Write a letter introducing yourself to your students. Then, invite students to write their own introductory letters in response, giving them the opportunity to share what’s important to them, what they’d like you to know, and what a successful school year might look like in their eyes.
Students get to know each other by producing Humans of New York-inspired narratives. After sharing age-appropriate models from the Humans of New York database, you can invite students to interview each other and create a digital Humans of Our Classroom showcase using Google Slides. This will encourage students to move beyond facts about their classmates and find interesting stories to write up and share with the whole group.
Memoir & Poetry Writing
Invite students to explore their identities with creative writing. Consider 6-Word Memoirs and Themed Poetry Collections as ways to introduce mentor texts and writing protocols while simultaneously getting to know your students.
Encourage a growth mindset by inviting students to set SMART goals for the upcoming school year. For an artistic take on goal setting, you might invite students to create vision boards to help them visualize the end in mind.
While we hope one or more of these culture-building activities has sparked your interest, it’s also important to remember to engage authentically with your students. Make sure that your classroom culture reflects your personality as a teacher. What works well for your team leader down the hall might not necessarily work for you, and that’s okay! As G. Faith Little writes:
Ultimately, though each of our classrooms might look a little bit different from the outside looking in, positive classroom environments tend to share certain qualities. When I close my eyes and imagine this classroom environment, I see a space that is warm and welcoming, a space where my students feel safe expressing their authentic selves. I also see a space where high expectations are maintained for all students through differentiation. The ideal classroom is warm, yet appropriately challenging, and it’s important to set these expectations up front, particularly after a year of virtual learning, when many students may have felt particularly isolated and disengaged from school.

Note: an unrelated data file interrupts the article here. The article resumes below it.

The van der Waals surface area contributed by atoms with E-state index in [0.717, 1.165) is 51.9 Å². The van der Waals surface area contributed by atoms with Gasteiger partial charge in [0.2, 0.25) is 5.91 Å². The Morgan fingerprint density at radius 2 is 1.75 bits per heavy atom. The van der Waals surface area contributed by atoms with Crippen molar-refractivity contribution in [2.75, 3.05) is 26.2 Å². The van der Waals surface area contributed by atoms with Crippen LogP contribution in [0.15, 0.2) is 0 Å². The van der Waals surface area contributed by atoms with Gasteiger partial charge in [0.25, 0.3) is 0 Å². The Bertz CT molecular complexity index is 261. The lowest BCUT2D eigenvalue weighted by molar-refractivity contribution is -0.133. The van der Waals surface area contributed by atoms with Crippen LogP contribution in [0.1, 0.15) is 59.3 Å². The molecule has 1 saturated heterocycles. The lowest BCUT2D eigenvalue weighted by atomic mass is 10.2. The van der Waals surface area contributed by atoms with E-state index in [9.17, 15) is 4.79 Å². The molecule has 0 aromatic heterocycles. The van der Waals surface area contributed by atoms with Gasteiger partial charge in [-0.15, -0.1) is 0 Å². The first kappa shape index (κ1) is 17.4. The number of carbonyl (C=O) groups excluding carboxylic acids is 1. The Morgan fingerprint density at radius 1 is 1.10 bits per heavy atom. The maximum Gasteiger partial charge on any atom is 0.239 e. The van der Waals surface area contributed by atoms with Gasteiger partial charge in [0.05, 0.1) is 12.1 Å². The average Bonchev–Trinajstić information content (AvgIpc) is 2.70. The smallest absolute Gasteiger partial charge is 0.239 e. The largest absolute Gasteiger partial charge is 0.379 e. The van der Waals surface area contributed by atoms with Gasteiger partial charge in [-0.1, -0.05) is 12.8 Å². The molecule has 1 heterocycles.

Establishing classroom structures
After more than a year of virtual learning, returning to in-person classroom routines may be difficult for many students. It’s important to establish and maintain consistent classroom structures and routines that work across in-person spaces and virtual platforms, while also factoring in possible quarantines and temporary returns to virtual learning. Here are a few things you might want to consider as you plan for the school year:
Plan for Student Behavior
Have a plan to proactively respond to student behavior, and use our Understanding Off-Task Behaviors resource as a guide. There are four types of behavior that have a negative impact on the classroom environment — it’s important to be able to recognize what each type of behavior looks like, as well the motivations behind it, so we can act proactively as opposed to simply reacting.
Plan for Material Management
Make sure you have a plan for managing the materials in your classroom. How will students turn in their work? Will student work be entirely digitized via Google Classroom or another online learning platform? If students are receiving printed materials, how will these be stored and submitted? Having a plan for how materials move through your classroom will save you a headache when it comes to the end of the marking period.
Plan for Curriculum
Some of our classroom structures are linked to our curriculum and planning. Check out a sample curriculum planning template — according to Courtney Brown, “these templates help new teachers thoughtfully organize and plan their curriculum while examining classroom rituals and routines, assessment strategies, and more!”
Though this is just the beginning of everything you may want to consider as you plan for the new school year, try not to overwhelm yourself by overplanning or becoming too cemented into a particular routine. My mentor always liked to remind me to be prepared to modify and adjust, a lesson that I’ve taken to heart in the years since. This year, like the last, will likely demand a great deal of flexibility and ingenuity, so be prepared to modify and adjust, but most importantly, be prepared to give yourself grace!
If you’re interested in learning more about planning with successful instruction in mind, check out our upcoming online course, Designing Coherent Instruction. This professional opportunity is intended to support new teachers in strengthening their instructional core, increasing strategic planning skills, and ensuring that lesson objectives align with instructional methods and assessments. Within each module, we’ll delve into the key competencies of the Danielson Framework, examine the key look fors, and offer promising practices and practical strategies that can be implemented in-person and online.